Over the weekend I finally started kegging kombucha. It’s a very simple process that takes the waiting out of carbonation. Continue reading
DIY Kombucha clone recipe for the popular Synergy Trilogy flavor. This clone is a work in progress and any input is appreciated.
I keg this kombucha after mixing in flavor additions. Secondary fermentation in bottles should work for this recipe as well. Make sure to check carbonation levels after a few days to avoid bottle bombs.
This recipe assumes a 2.5gl batch of Kombucha
- 2.5 gallons water
- 37 grams black tea
- 375 grams organic sugar
Make tea and ferment on SCOBY for 1-2 weeks depending on taste. Once fermentation is complete add flavoring additions.
Blend and double strain into Kombucha the following ingredients:
- 150g red raspberries
- 45g ginger root
- juice of 1 lemon
- ~2 cups water
If kombucha is too acidic add water and up to 25g sugar to balance flavors. The final pH should be 2.4.
When you start home brewing beer and cider you find that many many bottles are needed. This in turn requires much space for drying bottles. There are several commercial options available for bottle drying, but its pretty simple to build a bottle drying rack on your own.
Often a cocktail will call for ginger syrup or a specific ginger liqueur. If you’re like me you’ll end up making a batch of ginger syrup only to throw most of it away a month later. This ginger bitters recipe couldn’t be simpler. It’s quick and easy and keeps forever. Just add a few dashes to appropriate cocktails and you’ll hardly notice a difference. Add simple syrup with the ginger bitters when a cocktail calls for Domaine De Canton or any other ginger liqueur.
New Year always comes along with two constant states: sad looking savings account and list of resolutions.
There might be different reasons for both states, i.g. had too much fun, purchased too many cute looking presents, ate too much cookies etc, but the result is always the same. Last time I went to the gym to take Pilates class, there were 24 people instead of average 6-7 maximum; there were 2 people swimming in each lane in the pool instead of average 0; most of the treadmills are out of service (and how am I supposed to get ready for my half marathon in -11 F?). And finally, there was a lot invested in this holiday season, everything-wise. Continue reading
When it comes to this time of the year and you are not somewhere in tropics, the all things stew is a meal to go.
I normally get on a stew train in late October when the weather doesn’t call for huge green salad bowls anymore.
Autumn and winter might be cruel from time to time, they might play bad jokes with weather, but on the other hand they both provide all the necessities to survive in these conditions. Think of all the root vegetables and Holidays fun, they go together so well.
This post is pretty specific and might be interesting for those who juice, since the main ingredient is leftover from making juice – apple pulp.
October is a high season for apples. Almost all the varieties are available at the markets, orchards are full and so ready for people to come over and pick these delicious fruits.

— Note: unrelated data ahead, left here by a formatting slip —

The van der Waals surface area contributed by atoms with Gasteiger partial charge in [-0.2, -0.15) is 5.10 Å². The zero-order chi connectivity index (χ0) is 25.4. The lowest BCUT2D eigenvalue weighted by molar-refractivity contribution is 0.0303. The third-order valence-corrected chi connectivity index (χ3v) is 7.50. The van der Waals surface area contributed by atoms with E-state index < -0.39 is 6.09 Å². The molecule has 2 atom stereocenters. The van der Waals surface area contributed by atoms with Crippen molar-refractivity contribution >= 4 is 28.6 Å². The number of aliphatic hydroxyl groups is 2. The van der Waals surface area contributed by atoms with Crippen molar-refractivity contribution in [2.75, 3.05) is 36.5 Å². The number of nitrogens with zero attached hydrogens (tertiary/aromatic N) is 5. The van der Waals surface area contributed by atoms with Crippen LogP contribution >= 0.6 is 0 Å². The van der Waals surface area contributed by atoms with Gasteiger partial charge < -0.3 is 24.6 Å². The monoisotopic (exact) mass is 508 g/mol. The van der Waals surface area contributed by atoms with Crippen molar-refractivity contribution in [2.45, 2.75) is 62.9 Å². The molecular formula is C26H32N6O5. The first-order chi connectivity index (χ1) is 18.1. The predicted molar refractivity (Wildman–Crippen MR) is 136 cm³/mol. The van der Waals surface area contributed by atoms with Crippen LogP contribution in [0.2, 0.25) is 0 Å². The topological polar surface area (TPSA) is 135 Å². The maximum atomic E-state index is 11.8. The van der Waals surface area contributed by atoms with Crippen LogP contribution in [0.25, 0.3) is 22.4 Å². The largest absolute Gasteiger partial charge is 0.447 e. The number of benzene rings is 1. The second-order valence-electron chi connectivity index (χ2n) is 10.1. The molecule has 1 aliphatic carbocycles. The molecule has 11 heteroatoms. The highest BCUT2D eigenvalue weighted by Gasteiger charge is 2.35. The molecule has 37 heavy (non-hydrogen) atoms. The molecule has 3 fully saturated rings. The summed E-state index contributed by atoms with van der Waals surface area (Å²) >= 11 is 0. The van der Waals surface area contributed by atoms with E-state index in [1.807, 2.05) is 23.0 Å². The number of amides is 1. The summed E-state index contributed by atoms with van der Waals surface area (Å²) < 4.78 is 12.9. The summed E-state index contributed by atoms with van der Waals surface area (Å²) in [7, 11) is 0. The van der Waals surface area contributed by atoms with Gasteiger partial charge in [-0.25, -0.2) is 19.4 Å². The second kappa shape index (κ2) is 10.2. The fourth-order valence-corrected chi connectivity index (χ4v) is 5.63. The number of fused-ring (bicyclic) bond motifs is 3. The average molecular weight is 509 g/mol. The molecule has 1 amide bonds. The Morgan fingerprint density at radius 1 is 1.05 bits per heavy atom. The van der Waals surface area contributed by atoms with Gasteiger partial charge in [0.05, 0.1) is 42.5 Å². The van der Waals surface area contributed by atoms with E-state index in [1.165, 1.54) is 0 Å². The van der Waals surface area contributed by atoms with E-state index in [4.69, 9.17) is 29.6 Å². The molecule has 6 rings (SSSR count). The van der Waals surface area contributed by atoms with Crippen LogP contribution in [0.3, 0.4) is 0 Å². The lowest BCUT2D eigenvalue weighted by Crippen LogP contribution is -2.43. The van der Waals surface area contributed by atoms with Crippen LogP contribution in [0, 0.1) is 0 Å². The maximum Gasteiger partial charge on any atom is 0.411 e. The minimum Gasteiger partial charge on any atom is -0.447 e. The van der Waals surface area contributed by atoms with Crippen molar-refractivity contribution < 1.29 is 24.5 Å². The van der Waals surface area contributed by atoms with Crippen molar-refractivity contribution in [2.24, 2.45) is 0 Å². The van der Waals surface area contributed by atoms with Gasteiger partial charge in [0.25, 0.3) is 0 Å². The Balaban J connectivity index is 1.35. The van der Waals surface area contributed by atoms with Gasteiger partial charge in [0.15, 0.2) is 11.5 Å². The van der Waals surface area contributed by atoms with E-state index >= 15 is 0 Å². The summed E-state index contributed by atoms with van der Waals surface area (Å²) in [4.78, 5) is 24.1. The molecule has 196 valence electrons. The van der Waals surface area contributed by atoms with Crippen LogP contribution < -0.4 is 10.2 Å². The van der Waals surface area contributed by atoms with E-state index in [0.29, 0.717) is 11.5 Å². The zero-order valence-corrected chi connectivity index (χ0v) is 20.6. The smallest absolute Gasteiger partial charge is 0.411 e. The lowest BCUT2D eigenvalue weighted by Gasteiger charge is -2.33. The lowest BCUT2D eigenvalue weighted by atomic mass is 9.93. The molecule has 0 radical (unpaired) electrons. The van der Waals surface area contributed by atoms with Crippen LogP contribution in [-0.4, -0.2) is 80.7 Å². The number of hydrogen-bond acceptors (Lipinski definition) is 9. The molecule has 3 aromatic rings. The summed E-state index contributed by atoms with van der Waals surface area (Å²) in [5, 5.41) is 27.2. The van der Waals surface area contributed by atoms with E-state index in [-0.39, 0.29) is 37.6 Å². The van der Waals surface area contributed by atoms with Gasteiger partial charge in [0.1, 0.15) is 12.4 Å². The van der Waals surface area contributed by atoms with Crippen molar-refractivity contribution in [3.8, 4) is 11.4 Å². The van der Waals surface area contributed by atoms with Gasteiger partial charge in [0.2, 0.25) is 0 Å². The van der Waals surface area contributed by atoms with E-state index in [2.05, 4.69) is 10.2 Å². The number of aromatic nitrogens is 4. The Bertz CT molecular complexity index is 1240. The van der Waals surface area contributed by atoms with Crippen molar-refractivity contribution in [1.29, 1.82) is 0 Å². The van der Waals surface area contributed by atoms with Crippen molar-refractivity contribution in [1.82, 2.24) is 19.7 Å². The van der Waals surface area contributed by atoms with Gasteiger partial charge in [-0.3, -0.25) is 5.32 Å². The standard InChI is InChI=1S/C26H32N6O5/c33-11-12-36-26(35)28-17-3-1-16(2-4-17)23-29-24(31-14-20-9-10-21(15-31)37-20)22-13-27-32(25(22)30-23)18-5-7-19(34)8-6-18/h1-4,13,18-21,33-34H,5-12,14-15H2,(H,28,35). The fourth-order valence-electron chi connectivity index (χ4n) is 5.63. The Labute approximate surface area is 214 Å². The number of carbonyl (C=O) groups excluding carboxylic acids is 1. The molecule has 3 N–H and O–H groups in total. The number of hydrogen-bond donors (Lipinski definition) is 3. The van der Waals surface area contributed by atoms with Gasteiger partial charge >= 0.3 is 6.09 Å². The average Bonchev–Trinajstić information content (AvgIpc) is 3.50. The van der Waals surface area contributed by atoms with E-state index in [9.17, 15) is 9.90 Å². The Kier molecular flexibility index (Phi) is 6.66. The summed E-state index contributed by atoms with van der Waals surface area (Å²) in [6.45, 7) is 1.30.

This might be my favourite part of the fall. It just feels like this is the real thing. Here and now, when it’s not as summer-y anymore, but not winter-y yet either. It’s the high season going on and there should be at least one apple adventure everyone should participate in.
We go apple-picking a few times in a season. I juice apples daily as a part of my everyday morning juice, I make apple sauce and butter for all of us to snack on later in the winter, Nathan makes cider (like a LOT of cider), we used to dehydrate some and, of course enjoy fresh raw apples as well (especially Frederic). But let’s get back to juicing.
After making quite a few batches of still cider I finally decided to make the jump into sparkling cider. I was reluctant at first, reading about force carbonation and the equipment required. But after further research I was able to get a good idea of what I would need to make it the old fashioned way.
Oh hey there, it’s been a while. Summer is gone and we are welcoming fall.
Fall, especially in the beginning, is kind of a really awesome looking season. It also brings all these root vegetables, squashes, pumpkins and other garden delights, while tomatoes and peppers and even some greens are still available leftovers from the summer. I love fall.
The original recipe came from my dad. He used to make creamy tomato soup and I used to love it a lot. The ingredients he used were pretty much the same: tomatoes, peppers, potatoes, carrots and cream.
This soup was so good, so when I moved out and started cooking and having people over at my place, I asked him for the recipe and made this soup a couple of times. Then my friends liked it too and quite a few times my good friend would stop by after work with the bag full of soup ingredients so I would make him this soup.
It’s not too late in the season yet to pick up a few pounds of fresh rhubarb. This is my second year making this fresh and crisp infusion. It was so good last year that I very carefully rationed it to run out just as this years rhubarb season was starting.
I decided to forgo all the additional ingredients you normally find in the countless online rhubarb infusion recipes. This year I decided that anything I make with this can be later back-sweetened. This leaves the purest final product possible with the most versatility for experimentation. Continue reading